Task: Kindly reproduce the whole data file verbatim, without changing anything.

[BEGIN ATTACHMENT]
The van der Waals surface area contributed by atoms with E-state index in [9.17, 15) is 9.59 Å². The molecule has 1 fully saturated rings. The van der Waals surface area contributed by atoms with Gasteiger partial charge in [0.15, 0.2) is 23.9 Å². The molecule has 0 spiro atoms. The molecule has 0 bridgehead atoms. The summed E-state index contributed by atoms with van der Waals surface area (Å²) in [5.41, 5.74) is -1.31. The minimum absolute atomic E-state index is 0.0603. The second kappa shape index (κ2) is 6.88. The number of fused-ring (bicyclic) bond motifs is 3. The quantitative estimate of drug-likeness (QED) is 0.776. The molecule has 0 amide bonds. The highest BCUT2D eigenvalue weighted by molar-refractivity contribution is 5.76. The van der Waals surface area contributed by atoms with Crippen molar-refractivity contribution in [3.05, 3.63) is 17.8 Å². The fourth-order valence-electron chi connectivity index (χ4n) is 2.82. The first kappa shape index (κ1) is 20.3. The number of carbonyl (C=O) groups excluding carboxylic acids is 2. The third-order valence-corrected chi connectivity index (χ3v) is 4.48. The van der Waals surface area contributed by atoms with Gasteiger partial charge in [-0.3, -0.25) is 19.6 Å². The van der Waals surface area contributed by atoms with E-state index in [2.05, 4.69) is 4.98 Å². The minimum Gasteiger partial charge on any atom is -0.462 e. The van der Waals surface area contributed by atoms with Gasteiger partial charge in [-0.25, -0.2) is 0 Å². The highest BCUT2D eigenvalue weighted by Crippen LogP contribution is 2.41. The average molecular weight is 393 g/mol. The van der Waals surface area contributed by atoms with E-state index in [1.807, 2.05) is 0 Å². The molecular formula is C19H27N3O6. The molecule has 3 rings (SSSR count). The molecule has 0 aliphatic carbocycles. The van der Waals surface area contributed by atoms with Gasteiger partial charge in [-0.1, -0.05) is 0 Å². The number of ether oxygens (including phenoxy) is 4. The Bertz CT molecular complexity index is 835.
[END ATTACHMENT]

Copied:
The van der Waals surface area contributed by atoms with E-state index in [9.17, 15) is 9.59 Å². The molecule has 1 fully saturated rings. The van der Waals surface area contributed by atoms with Gasteiger partial charge in [0.15, 0.2) is 23.9 Å². The molecule has 0 spiro atoms. The molecule has 0 bridgehead atoms. The summed E-state index contributed by atoms with van der Waals surface area (Å²) in [5.41, 5.74) is -1.31. The minimum absolute atomic E-state index is 0.0603. The second kappa shape index (κ2) is 6.88. The number of fused-ring (bicyclic) bond motifs is 3. The quantitative estimate of drug-likeness (QED) is 0.776. The molecule has 0 amide bonds. The highest BCUT2D eigenvalue weighted by molar-refractivity contribution is 5.76. The van der Waals surface area contributed by atoms with Crippen molar-refractivity contribution in [3.05, 3.63) is 17.8 Å². The fourth-order valence-electron chi connectivity index (χ4n) is 2.82. The first kappa shape index (κ1) is 20.3. The number of carbonyl (C=O) groups excluding carboxylic acids is 2. The third-order valence-corrected chi connectivity index (χ3v) is 4.48. The van der Waals surface area contributed by atoms with Gasteiger partial charge in [-0.3, -0.25) is 19.6 Å². The van der Waals surface area contributed by atoms with E-state index in [2.05, 4.69) is 4.98 Å². The minimum Gasteiger partial charge on any atom is -0.462 e. The van der Waals surface area contributed by atoms with Gasteiger partial charge in [-0.25, -0.2) is 0 Å². The highest BCUT2D eigenvalue weighted by Crippen LogP contribution is 2.41. The average molecular weight is 393 g/mol. The van der Waals surface area contributed by atoms with E-state index in [1.807, 2.05) is 0 Å². The molecular formula is C19H27N3O6. The molecule has 3 rings (SSSR count). The molecule has 0 aliphatic carbocycles. The van der Waals surface area contributed by atoms with Gasteiger partial charge in [-0.1, -0.05) is 0 Å². The number of ether oxygens (including phenoxy) is 4. The Bertz CT molecular complexity index is 835.